under arms and prepared for action. Apprehending that the enemy was too cautious to approach our works, I ordered Brigadier-General Colquitt, commanding First Brigade, to advance with three of his regiments and a section of Gamble's artillery, and assume command of the entire force then ordered to the front and feel the enemy by skirmishing, and if he was not in too heavy force to press him heavily. I had previously instructed Colonel Smith, commanding cavalry, to fall back as our infantry advanced and protect their flanks. This movement was predicated on the information that the enemy had only three regiments of infantry, with some cavalry and artillery. Perceiving that in this movement the force under Brigadier-General Colquitt's command might become too heavily engaged to withdraw without a large supporting force, and intending that if the enemy should prove to be in not too great strength to engage them, I ordered in quick succession, within the space of an hour, the whole, command to advance to the front as a supporting force, and myself went upon the field. These re-enforcements were pushed rapidly forward and, as I anticipated, reached the field at the moment when the line was most heavily pressed, and at a time when their presence gave confidence to our men and discouragement to the enemy.
I directed Lieutenant-Colonel Hopkins, commanding First Florida Battalion, and Major Bonaud, commanding Bonaud's battalion, to fall into line on the left in the direction of the enemy's heaviest firing. After I had ordered these re-enforcements, and they were some distance on the way to the front, and while I was myself on the way to the front, I received from Brigadier-General Colquitt, commanding in the front, a request for the re-enforcements which had already been ordered.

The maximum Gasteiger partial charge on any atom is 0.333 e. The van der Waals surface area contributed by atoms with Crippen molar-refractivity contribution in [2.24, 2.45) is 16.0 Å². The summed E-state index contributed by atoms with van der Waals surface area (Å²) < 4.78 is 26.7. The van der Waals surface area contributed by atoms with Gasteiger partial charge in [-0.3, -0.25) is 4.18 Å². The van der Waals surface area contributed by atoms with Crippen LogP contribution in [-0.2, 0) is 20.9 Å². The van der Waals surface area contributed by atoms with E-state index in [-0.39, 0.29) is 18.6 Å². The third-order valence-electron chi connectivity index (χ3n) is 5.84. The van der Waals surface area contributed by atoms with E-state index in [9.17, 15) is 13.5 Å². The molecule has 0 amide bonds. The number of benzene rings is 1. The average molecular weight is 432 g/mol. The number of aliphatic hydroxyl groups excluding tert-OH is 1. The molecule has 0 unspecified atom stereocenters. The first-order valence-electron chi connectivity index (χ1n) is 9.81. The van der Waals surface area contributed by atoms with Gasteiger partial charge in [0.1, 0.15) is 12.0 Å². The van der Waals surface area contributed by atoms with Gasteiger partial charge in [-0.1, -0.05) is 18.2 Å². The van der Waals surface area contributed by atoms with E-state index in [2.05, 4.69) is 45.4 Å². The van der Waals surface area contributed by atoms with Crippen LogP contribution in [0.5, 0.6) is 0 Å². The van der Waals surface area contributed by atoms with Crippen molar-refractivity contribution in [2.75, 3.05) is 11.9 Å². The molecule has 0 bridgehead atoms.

The engagement became general very soon after its commencement. The enemy were found in heavy force, their infantry drawn up in three supporting lines, their artillery in position, cavalry on their flanks and rear. I ordered Brigadier-General Colquitt to press them with vigor, which he did with much judgment and gallantry. They contested the ground stubbornly, and the battle lasted for four and a half hours. At the end of this time, the enemy's lines having been broken and reformed several times, and two fine Napoleon and three 10-pounder Parrott guns and one set of colors captured from them, they gave way entirely, and were closely pressed for 3 miles until night-fall. I directed Brigadier-General Colquitt to continue the pursuit, intending to occupy Sanderson that night; but in deference to his suggestion of the fatigue of the troops, the absence of rations, and the disadvantages of the pursuit in the dark, and in consequence of a report from an advanced cavalry picket that the enemy had halted for the night and taken a position (which was subsequently ascertained to be incorrect), I withdrew the order. During the continuance of the battle, also after the enemy had given way, I sent repeated orders to Colonel Smith, commanding cavalry, to press the enemy on his flanks and to continue in the pursuit. But through some misapprehension these orders failed to be executed by him, and only two small companies on the left, and these but for a short distance, followed the enemy.
The enemy retreated that night, hastily and in some confusion, to Sanderson, leaving a large number of their killed and wounded in our possession on the field. Their loss in killed, both officers and men, was large. Four hundred and eighteen of their wounded were